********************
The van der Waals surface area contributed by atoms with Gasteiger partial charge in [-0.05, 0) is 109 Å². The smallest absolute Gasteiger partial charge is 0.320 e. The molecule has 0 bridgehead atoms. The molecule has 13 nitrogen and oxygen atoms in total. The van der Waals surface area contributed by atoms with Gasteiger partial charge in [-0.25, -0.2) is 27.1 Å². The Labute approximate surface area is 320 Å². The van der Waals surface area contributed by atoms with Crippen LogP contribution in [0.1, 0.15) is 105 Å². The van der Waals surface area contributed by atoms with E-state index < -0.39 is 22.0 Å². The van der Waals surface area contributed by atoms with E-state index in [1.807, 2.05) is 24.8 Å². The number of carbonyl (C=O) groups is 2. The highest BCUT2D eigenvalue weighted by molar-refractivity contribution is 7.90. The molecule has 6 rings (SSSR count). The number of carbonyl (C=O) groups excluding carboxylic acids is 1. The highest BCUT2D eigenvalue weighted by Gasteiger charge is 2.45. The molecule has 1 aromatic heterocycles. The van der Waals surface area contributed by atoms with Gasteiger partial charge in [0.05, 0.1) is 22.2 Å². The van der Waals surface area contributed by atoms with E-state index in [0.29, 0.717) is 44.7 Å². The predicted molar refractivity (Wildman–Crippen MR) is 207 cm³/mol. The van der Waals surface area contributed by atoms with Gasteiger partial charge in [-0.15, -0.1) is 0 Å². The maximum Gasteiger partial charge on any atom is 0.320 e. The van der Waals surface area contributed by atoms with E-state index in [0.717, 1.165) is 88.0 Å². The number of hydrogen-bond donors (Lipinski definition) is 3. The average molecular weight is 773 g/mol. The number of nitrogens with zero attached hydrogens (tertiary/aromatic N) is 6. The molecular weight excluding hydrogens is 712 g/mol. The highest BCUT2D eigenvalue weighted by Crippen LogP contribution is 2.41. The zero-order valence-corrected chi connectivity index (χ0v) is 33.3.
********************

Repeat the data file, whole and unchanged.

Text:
The van der Waals surface area contributed by atoms with Gasteiger partial charge in [-0.05, 0) is 109 Å². The smallest absolute Gasteiger partial charge is 0.320 e. The molecule has 0 bridgehead atoms. The molecule has 13 nitrogen and oxygen atoms in total. The van der Waals surface area contributed by atoms with Gasteiger partial charge in [-0.25, -0.2) is 27.1 Å². The Labute approximate surface area is 320 Å². The van der Waals surface area contributed by atoms with Crippen LogP contribution in [0.1, 0.15) is 105 Å². The van der Waals surface area contributed by atoms with E-state index < -0.39 is 22.0 Å². The van der Waals surface area contributed by atoms with E-state index in [1.807, 2.05) is 24.8 Å². The number of carbonyl (C=O) groups is 2. The highest BCUT2D eigenvalue weighted by molar-refractivity contribution is 7.90. The molecule has 6 rings (SSSR count). The number of carbonyl (C=O) groups excluding carboxylic acids is 1. The highest BCUT2D eigenvalue weighted by Gasteiger charge is 2.45. The molecule has 1 aromatic heterocycles. The van der Waals surface area contributed by atoms with Gasteiger partial charge in [0.05, 0.1) is 22.2 Å². The van der Waals surface area contributed by atoms with E-state index in [0.29, 0.717) is 44.7 Å². The predicted molar refractivity (Wildman–Crippen MR) is 207 cm³/mol. The van der Waals surface area contributed by atoms with Gasteiger partial charge in [-0.15, -0.1) is 0 Å². The maximum Gasteiger partial charge on any atom is 0.320 e. The van der Waals surface area contributed by atoms with E-state index in [0.717, 1.165) is 88.0 Å². The number of hydrogen-bond donors (Lipinski definition) is 3. The average molecular weight is 773 g/mol. The number of nitrogens with zero attached hydrogens (tertiary/aromatic N) is 6. The molecular weight excluding hydrogens is 712 g/mol. The highest BCUT2D eigenvalue weighted by Crippen LogP contribution is 2.41. The zero-order valence-corrected chi connectivity index (χ0v) is 33.3.